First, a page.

Yale Daily News

During a Sunday afternoon screening of “Black Swan” at the Whitney Humanities Center, an unidentified elderly man repeatedly clapped disruptively and subsequently performed what witnesses described as a Nazi salute.

The man reportedly stood up and began clapping about halfway into the 108 minute-long movie. The man, who audience members said sat near the front row, made strange hand gestures in front of the screen — including raising fingers to represent numbers — and eventually performed a silent Nazi salute before briefly leaving the theater, four eyewitnesses told the News.

Yonatan Zeff ’18 said he witnessed the man repeatedly clap loudly and spontaneously, extend his arm in a Nazi salute and then exit the theater temporarily.

“I saw the Hitler salute. It was very obvious and clear what he was doing, and it was really uncomfortable to see,” Zeff said. “Then he left, and I was hoping he left, period. But he came back about 10 minutes later.”

Chris Halsted, a Yale Police Department patrol sergeant on duty, told the News early Monday morning that police are investigating the incident.

William Nixon ’19, another attendee, also said he saw a man stand up roughly 20 minutes before the end of the movie and perform a Nazi salute. The man then left the theater but later returned to his seat, Nixon said.

He added that the man appeared to be either drunk or mentally ill.

One student in the audience said “F – – k you” to the man once he initiated the gesture, according to Alexander Bailey ’17, who attended the screening.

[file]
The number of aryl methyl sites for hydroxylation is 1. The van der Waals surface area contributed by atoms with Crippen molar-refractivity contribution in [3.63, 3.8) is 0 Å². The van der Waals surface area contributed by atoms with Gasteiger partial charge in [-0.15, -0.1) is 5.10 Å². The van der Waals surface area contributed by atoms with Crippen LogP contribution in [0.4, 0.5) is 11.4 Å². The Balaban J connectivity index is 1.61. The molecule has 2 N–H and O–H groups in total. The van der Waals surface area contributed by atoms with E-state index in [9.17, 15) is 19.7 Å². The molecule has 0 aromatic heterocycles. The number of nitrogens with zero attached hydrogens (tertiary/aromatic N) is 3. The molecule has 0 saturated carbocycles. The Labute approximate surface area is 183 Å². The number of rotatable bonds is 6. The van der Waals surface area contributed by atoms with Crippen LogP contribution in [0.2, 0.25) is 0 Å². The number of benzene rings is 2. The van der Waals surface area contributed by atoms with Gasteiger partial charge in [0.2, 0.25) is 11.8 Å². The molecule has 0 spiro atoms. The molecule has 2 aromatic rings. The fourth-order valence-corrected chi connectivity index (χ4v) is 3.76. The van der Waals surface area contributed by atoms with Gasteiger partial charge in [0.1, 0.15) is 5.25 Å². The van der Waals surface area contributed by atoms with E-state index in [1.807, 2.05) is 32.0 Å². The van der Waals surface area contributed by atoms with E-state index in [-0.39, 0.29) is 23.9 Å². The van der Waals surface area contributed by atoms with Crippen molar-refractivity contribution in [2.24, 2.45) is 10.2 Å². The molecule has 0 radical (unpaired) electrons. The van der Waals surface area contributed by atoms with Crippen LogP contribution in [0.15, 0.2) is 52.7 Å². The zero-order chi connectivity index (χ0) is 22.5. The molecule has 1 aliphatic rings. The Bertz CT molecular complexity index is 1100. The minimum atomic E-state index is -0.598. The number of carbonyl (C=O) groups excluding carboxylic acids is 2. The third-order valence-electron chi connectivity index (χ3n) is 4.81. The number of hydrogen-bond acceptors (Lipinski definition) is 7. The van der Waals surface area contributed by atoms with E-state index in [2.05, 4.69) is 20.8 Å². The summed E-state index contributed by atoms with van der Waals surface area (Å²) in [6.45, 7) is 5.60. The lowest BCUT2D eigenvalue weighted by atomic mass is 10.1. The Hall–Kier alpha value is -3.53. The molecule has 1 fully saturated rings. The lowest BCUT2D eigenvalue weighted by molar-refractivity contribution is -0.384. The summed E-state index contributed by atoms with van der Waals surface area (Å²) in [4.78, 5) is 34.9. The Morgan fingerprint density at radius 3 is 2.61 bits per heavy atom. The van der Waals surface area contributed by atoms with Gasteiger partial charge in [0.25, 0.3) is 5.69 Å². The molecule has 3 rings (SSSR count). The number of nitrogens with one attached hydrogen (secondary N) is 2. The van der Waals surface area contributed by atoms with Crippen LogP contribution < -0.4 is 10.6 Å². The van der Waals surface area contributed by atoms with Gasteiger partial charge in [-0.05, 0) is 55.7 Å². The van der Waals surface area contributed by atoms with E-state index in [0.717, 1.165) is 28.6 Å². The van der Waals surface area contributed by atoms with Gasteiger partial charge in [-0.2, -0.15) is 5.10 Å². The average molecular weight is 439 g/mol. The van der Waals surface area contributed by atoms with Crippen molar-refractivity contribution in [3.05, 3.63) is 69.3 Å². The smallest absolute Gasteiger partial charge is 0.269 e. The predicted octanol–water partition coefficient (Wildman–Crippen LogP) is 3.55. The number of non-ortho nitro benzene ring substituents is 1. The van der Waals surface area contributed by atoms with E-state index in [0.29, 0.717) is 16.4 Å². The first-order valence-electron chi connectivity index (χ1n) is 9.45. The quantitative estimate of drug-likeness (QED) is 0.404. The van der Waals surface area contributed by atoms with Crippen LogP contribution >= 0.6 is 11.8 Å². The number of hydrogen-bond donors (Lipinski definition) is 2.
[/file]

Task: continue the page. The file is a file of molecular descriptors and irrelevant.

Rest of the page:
“It was frightening,” Bailey said of the gesture. “I had a moment of ‘Oh Sh-t’ seeing that sort of thing being real rather than being idiots on Twitter … I’m not saying that this guy was involved with the alt-right, because neither of us knows that and it would be idiotic to say anything like that, but that was just the immediate connection for me.”

Rebecca Karabus ’18, a student assistant at the Yale Film Center and Online Editor for the News, said she reported the man to the police as he was exiting the theater.

The theater’s darkness made it hard for many in the audience to get a clear view of the man. According to attendees interviewed, his clapping routine followed scenes from the movie — about a troubled ballerina’s stage career — in which the main character receives applause. The screening’s attendees estimated that the man interrupted the film three to four times with his clapping.

“It was amusing at first and then as the movie went on it got kind of annoying,” said attendee Kristina Cuello ’20, with regard to the clapping.

Cuello added that she did not personally witness the gesture, but she said the people sitting around her in the theater were noticeably distracted by him and were not paying attention to the movie.

The screening was part of the “Treasures from the Yale Film Archive” series, a Yale Film Study Center program that is free and open to the public. According to estimates from audience members interviewed, the screening was attended by roughly 50 people, around one-fifth of whom were non-Yale students.